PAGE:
Steve Moore is not just the founder of FLIP, the web's finest animation blog (well, we think so), but also an Oscar-nominated director and a highly accomplished story board artist. Most recently he finished work on the just-released Despicable Me 2. In this exclusive interview, Steve reveals the secrets behind this most successful independent animated film franchise.
FLIP: So, what did you do on DM2? Which bits shall we look out for?
|Gru and Lucy get closer|
At the DM2 premiere party, I finally met fellow board artists Wilbur Plijnaar and Mark O'Hare. Wilbur laughed and said, in a Dutch accent, "I did a ton of work…..but nothing is in the movie!"
I said, "None of my stuff's in it either!"
Mark said, "Me neither!"
We paused, then laughed like the last scene of a CHiPs episode. Freeze frame.
FLIP: How do you manage to storyboard from New Jersey? Don't you miss the buzz of a studio?
Steve: In 2004, I moved back to New Jersey to help out my dad after Mom died. Working remotely was not something I was looking to do, but thankfully, I have been able to do it. I bought a commercial building which I renovated as studio space and go to work just like I always did. My wife takes care of the business stuff and I draw. I do miss being able to brainstorm with other board artists, and pitch sessions. I do not miss the internal politics of certain studios I have worked for in the past.
FLIP: Are you still drawing by hand or working on a Cintiq?
Steve: I started using a Cintiq in 2008, while working on the first Despicable Me. I dragged my feet about switching over, because I didn't like the prospect of re-learning how to draw storyboards - which is what I had to do. I had developed my skills using Prismacolor pencils, but the Cintiq has a completely different feel. I hate - HATE- the big fat stylus pen and hate - UBERHATE - that goddam button on the side of it. It took a couple of years, but I have developed my skills on the Cintiq to where I like it. Since I figured it out on my own, I have no idea how my approach compares with other artists. I'm sure I'm missing some very cool bells and whistles. I still hate the pen, but love the technology.
|Nancy Beiman on storyboards|
Steve: Nancy Beiman gave up all the secrets in her book. I think one big secret to success in animation is to work on quality projects. It's much better, believe it or not, to be the worst artist in a great studio than the best artist in a hack shop. I spent many years being that worst artist, and learned from some of the best - guys like Joe Ranft, Jerry Rees, Kevin Lima, Henry Selick, Matt O'Callaghan, Frans Vischer, Bruce Smith, Darrell Rooney, Brian McEntee, Mike Cachuela, Chris Bailey…..all much better at it than me, but they helped me raise my game.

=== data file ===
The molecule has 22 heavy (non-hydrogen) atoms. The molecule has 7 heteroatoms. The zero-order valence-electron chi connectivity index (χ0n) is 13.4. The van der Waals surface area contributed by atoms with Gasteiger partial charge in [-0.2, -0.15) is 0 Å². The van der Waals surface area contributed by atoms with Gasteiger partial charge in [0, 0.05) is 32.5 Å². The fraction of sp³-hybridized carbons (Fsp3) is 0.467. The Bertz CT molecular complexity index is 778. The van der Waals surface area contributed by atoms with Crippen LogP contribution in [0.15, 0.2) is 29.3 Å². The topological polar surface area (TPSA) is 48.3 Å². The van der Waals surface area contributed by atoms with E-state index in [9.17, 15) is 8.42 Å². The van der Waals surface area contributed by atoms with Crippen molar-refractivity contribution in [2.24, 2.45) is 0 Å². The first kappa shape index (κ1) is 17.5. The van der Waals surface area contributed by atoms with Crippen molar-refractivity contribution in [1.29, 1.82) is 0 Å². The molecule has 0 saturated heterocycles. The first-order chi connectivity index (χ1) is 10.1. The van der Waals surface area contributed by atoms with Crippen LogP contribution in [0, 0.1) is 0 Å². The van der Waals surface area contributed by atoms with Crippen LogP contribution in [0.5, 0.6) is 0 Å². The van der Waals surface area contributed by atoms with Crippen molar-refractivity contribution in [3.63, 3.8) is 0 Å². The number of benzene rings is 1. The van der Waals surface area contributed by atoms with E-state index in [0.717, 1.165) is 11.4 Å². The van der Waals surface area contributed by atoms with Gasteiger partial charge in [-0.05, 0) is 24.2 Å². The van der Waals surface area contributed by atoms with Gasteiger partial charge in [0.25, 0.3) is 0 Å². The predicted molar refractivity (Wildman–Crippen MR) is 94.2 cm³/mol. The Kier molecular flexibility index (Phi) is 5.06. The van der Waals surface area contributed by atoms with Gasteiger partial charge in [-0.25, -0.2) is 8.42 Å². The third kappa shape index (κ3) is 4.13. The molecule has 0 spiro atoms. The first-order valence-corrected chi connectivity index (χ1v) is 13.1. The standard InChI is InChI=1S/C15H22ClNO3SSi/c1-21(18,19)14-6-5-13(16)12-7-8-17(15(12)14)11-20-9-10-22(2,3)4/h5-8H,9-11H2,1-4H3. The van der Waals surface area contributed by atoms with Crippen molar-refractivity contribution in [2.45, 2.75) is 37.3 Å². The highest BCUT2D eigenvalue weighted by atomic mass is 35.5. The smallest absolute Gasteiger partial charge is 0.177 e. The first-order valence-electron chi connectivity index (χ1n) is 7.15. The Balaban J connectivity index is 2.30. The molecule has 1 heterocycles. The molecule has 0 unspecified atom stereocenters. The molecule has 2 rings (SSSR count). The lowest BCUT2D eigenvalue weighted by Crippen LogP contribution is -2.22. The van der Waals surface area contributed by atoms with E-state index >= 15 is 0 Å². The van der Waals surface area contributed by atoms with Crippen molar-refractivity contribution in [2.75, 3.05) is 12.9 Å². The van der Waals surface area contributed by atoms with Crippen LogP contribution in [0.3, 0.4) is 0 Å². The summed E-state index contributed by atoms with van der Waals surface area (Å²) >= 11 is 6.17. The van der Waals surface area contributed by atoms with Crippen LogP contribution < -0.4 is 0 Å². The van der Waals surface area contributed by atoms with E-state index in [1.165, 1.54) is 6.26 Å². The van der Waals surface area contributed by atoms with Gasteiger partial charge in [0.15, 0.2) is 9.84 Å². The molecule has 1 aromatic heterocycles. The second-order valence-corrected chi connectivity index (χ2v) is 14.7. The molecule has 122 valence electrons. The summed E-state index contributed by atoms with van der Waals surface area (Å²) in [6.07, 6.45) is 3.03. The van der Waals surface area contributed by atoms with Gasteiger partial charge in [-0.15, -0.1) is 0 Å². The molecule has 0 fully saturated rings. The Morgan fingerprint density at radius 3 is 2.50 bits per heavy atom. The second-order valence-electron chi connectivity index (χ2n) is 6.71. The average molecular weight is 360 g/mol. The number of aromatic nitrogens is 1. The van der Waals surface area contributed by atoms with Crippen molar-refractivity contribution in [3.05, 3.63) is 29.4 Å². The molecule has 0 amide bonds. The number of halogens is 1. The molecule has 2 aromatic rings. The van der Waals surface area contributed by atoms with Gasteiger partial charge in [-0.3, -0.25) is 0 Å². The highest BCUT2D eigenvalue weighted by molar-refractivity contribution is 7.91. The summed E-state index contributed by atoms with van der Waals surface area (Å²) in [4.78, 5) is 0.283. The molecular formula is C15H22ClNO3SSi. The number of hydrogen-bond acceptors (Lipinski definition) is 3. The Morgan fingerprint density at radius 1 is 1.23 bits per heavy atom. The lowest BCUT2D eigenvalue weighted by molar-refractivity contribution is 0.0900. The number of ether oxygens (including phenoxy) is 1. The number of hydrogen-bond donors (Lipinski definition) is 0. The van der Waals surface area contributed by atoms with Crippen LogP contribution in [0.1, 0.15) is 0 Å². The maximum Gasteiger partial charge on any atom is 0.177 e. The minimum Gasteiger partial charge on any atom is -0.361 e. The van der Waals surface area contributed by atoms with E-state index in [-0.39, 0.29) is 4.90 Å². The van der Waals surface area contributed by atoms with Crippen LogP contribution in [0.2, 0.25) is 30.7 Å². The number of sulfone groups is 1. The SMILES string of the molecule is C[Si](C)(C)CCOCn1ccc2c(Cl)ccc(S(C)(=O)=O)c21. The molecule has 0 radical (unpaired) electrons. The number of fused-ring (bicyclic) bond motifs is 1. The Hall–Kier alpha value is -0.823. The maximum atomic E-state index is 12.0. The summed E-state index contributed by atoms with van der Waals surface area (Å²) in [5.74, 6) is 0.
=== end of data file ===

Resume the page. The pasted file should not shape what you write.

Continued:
I was an animator before getting into boarding, and that has been a great help. Where live action boards map out compositions and direction, the primary use of animation storyboards is to indicate character acting. Having been an animator, I know what they will find useful in posing, and try my best to give characters their own "thing" and veer away from stock poses. This is the board artist's chance to inject their creativity into the film - why be trite?
At the DM2 party, while talking with Chris Meledandri and production supervisor Dave Rosenbaum, Dave joked, "The first question every board artist asks is - 'Do I have to follow the script?'"
"No, no no!" I said. "I follow the script, I just try to make it work in the telling. That's the challenge. If you try rewriting it, you're just going to get lost."
Chris said, "It's like pulling a thread out of your clothes. It falls apart."
Yes, this is the shit we talk about after a few drinks.
|Just a few drinks - Steve celebrates at the DM2 Premiere in Los Angeles with his wife, Donna, and production supervisor Dave Rosenbaum, center.|
Steve: I'll steal an answer that Milt Kahl once gave to how to become a great animator, "Observe everything."